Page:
How project management offices can accelerate transformation programmes

20 June, 2021

Mohammad Alkhaldi

Partner, Transformation Management Unit & Head of the Centre of Excellence, PwC Middle East


In the first part of our transformation and project management series titled “Is your PMO on the road to success“, we set out why strategically aligned PMOs will play a critical role in driving complex, large-scale projects across the Middle East .

Across the Middle East, you can hear drills and piledrivers at work as construction projects resume or break ground after last year’s enforced COVID-19 pause. The scale of some of these ventures is breathtaking, with so-called mega and giga projects, such as the Qatar 2022 World Cup and the $500bn smart city NEOM in northwestern Saudi Arabia. It's all part of the next phase of the region’s fast-moving transformation. 

Such is the pace of change that at times, project management offices (PMOs) can feel disconnected from the ultimate strategic goals of individual projects. Furthermore, the accelerating speed of national and regional transformation programmes means that the outcome of a project often has to be retrofitted to a new strategy that has been formulated or revised during a project’s execution. 

Yet the challenge of large-scale transformation is also an opportunity for PMOs to transform their role, by building relationships, delivering insights and adding strategic value across the organisation.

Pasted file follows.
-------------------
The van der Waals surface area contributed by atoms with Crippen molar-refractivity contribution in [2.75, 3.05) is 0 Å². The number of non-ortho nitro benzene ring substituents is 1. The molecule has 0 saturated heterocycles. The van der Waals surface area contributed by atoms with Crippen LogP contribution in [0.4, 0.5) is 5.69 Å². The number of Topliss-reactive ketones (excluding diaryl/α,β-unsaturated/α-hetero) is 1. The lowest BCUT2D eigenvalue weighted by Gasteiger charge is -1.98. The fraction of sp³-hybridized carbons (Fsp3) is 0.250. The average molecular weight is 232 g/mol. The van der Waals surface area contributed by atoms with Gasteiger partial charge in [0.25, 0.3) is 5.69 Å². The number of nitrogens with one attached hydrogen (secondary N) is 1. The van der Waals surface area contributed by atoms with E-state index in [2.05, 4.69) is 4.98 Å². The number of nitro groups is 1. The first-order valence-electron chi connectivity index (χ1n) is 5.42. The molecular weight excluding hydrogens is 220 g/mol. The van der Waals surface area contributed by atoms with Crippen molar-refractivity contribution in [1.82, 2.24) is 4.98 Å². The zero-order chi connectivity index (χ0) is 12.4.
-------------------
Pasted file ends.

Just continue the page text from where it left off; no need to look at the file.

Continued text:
Starting your journey: Designing a well-managed PMO 

An influential PMO has a mandate to create structures and processes that are critical to helping projects succeed and achieving the organisation’s strategic ambitions.  An effective PMO will put in place a structure to ensure compliance with those methodologies and processes, in order to deliver project outcomes and benefits. 

At the same time, PMOs should be part of the overall organisational strategy, from high-level decisions about what programmes are put in place, down to departmental compliance and procurement. All these moving parts need to be considered as part of an ecosystem that supports the successful execution of strategy.

Organisations should involve PMOs in initial discussions about a new project. This will allow the PMO to showcase its ability to implement a consistent methodology across ongoing projects, and articulate and track how the project supports the organisation’s ultimate ambitions. The PMO’s involvement at the start of a project also allows it to support the management of benefits throughout the project lifecycle, by identifying and tracking what is most important to the organisation.  

Our research and interviews with senior project professionals and transformation leaders found that in the Middle East, young organisations with relatively new PMOs face particular challenges in taking these actions. This is because these PMOs are preoccupied with developing processes and methodologies, reducing time and resources to focus on strategy.